Saturday, March 19, 2011

Nye - Unembarrassed Muse

Nye, Russel B. The Unembarrassed Muse: The Popular Arts in America. New York: Dial Press, 1970.

Emerging in the mid-18th century, popular arts exploded in the 19th century from a combination of historical factors:
  • the rise of the middle-class,
  • the passing of control of the means of production and transmission from a privileged elite to the middle class,
  • rising literacy,
  • increased leisure time
  • technology for mass reproduction
Thus, in between the folk art of the masses and the elite art supported by wealthy patrons arose an art designed to be sold to a mass audience for the artist's profession. "Popular art is folk art aimed at a wider audience, in a somewhat more self-conscious attempt to fill that audience's expectations, an art more aware of the need for selling the product, more consciously adjusted to the median taste." (3)

The thick book explores the history of popular arts, or rather how various arts became popular and what sorts of themes they reveal: fiction, poetry, theatre, comics, mystery, sci-fir, westerns, popular music, movies, radio, TV. He historicizes the trends these genres go through, revealing their connection to social developments.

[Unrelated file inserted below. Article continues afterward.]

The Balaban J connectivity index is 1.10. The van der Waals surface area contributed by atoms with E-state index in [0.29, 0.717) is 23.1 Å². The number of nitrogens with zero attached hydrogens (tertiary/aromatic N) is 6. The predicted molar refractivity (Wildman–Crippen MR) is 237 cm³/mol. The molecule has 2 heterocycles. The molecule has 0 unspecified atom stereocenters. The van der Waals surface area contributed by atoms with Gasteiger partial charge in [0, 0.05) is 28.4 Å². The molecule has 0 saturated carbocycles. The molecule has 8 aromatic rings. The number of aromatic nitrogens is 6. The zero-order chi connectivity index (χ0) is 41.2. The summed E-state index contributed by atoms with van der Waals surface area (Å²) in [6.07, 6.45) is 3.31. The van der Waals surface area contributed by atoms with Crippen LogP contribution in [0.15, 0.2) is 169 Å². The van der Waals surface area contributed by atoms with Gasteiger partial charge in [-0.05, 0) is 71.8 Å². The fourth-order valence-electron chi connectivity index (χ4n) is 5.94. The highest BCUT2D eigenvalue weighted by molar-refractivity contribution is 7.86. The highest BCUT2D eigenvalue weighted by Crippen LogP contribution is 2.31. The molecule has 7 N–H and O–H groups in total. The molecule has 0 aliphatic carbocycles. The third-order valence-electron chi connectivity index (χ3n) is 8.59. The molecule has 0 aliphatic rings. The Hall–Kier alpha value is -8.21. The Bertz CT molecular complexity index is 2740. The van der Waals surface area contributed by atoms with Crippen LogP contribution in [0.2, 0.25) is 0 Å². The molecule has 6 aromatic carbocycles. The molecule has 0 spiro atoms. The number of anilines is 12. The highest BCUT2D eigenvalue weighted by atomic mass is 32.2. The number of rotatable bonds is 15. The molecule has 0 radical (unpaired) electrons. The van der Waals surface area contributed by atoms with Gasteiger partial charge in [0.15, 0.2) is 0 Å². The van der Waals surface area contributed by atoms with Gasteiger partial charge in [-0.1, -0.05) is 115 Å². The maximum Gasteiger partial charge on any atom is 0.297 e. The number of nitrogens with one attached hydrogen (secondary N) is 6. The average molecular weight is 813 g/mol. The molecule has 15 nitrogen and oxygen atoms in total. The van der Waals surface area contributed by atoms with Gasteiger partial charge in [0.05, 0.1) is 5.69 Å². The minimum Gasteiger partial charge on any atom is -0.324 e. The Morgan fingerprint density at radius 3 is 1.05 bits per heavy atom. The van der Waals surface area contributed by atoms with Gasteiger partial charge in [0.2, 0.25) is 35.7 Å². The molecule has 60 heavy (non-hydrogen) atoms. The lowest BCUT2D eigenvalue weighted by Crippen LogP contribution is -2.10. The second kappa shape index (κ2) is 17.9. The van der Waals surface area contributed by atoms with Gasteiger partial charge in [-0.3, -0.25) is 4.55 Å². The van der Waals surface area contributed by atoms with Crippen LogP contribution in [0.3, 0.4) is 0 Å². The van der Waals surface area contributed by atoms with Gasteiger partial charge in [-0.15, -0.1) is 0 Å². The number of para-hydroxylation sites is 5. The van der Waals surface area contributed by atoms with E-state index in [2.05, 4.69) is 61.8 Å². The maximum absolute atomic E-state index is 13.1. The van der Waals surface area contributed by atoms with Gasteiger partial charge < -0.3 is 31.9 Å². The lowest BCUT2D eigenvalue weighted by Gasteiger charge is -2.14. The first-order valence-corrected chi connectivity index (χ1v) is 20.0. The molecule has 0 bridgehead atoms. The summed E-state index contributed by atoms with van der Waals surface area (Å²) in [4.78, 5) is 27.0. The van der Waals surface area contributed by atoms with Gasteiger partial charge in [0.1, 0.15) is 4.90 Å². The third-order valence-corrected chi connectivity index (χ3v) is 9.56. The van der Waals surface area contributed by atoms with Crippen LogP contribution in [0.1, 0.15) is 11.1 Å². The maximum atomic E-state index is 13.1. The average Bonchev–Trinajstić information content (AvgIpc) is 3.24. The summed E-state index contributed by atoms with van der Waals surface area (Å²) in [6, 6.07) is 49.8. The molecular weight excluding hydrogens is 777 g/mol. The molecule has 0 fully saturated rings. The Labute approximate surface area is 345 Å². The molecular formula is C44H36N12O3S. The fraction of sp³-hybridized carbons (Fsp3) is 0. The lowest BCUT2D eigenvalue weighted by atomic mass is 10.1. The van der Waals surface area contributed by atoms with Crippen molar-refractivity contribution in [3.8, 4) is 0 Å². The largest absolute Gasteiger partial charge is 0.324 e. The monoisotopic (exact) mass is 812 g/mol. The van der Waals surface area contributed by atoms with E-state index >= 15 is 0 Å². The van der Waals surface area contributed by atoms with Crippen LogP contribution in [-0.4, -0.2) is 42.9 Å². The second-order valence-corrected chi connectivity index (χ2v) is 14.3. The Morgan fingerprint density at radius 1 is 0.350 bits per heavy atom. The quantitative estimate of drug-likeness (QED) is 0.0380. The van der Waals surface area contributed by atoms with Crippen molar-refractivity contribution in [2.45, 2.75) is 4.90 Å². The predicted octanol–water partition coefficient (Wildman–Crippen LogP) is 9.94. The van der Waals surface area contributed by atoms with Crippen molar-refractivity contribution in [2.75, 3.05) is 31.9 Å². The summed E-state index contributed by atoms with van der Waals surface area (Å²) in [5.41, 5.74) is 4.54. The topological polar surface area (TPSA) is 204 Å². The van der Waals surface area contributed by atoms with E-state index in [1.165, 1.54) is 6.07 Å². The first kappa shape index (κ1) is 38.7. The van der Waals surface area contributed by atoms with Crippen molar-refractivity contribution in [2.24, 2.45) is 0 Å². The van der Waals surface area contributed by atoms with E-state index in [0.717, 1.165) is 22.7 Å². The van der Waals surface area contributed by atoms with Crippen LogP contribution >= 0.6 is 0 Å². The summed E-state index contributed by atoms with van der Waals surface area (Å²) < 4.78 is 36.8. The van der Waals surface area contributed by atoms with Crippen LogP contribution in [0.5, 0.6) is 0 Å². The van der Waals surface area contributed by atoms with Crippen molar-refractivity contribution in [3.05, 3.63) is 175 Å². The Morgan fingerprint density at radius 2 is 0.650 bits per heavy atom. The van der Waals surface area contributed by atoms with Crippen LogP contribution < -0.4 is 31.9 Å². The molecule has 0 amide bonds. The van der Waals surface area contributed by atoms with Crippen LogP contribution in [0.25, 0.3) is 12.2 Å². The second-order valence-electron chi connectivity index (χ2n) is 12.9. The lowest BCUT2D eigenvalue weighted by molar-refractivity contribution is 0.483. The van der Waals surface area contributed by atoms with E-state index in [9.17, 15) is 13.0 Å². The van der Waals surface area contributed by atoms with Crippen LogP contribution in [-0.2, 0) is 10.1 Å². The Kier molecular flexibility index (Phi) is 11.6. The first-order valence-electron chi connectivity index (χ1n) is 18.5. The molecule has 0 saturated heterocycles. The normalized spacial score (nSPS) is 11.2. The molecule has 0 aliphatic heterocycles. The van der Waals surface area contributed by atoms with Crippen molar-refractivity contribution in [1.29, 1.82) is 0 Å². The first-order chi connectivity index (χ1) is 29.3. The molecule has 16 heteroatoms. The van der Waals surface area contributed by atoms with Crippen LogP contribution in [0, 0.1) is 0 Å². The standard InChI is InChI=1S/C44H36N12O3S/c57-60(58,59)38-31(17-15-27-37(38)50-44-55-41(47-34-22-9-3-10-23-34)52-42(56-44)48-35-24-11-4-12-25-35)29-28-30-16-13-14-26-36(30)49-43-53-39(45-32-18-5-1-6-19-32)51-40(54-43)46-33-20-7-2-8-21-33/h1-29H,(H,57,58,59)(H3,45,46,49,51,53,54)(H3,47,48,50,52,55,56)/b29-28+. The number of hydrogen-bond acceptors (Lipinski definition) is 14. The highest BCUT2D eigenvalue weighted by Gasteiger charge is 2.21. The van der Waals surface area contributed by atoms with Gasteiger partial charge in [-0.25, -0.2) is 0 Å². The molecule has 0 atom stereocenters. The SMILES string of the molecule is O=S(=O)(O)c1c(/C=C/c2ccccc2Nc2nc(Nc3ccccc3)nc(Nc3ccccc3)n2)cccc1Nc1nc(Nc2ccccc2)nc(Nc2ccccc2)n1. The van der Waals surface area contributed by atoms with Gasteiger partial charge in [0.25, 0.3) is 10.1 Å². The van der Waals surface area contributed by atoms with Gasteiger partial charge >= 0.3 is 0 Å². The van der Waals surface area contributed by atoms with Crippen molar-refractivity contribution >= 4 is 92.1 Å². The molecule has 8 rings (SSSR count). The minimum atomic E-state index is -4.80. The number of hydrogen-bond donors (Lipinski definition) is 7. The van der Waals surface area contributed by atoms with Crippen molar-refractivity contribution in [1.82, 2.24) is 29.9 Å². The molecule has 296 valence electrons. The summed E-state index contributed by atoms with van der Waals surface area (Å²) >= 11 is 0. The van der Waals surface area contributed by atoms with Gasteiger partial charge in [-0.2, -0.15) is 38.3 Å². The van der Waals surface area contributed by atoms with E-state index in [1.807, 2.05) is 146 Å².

Popular Art Criticism
"Popular art confirms the experience of the majority, in contrast to elite art, which tends to explore the new." (4) Thus, critics have tended to view popular art negatively. Nye, writing in 1970, is somewhat ahead of the curve in insisting that popular art is not inherently bad, but rather tries to apologize for its dependence on the market. His conclusion is a useful, short synthesis of critical trends.

elitist criticism - Dwight MacDonald, Richard Hoggart. The rise of inherently bad mass culture threatens good/elite culture. Thus, creators of elite culture should band together (perhaps by government funding) and create art which resists mass culture.

Marxist criticism - Beginning in the 1930s, Marxists took an opposite view to MacDonald et al, arguing the largest problem of mass culture was its control by the elite who exploited the msses with bad art.

Gilbert Seldes led the way in attempts to refute elitist criticism. He rejoiced in particular in the potential mass culture had to communicate with everyone, critiquing mass culture only for its failure to reflect a democracy.

Marshall McCluhan provocatively raised the importance of considering the medium and the setting within which the medium is experienced for Cultural studies.

Suson Sontag, by 1966, was rejecting the distinctions of "high" and "low" art as dubious.

Apparently approving of these later developments, Nye concludes with a call for greater academic and intellectual exploration of popular culture.

Reading note
This book has a fantastic index, and its chapters are useful surveys of specific genres of popular culture.

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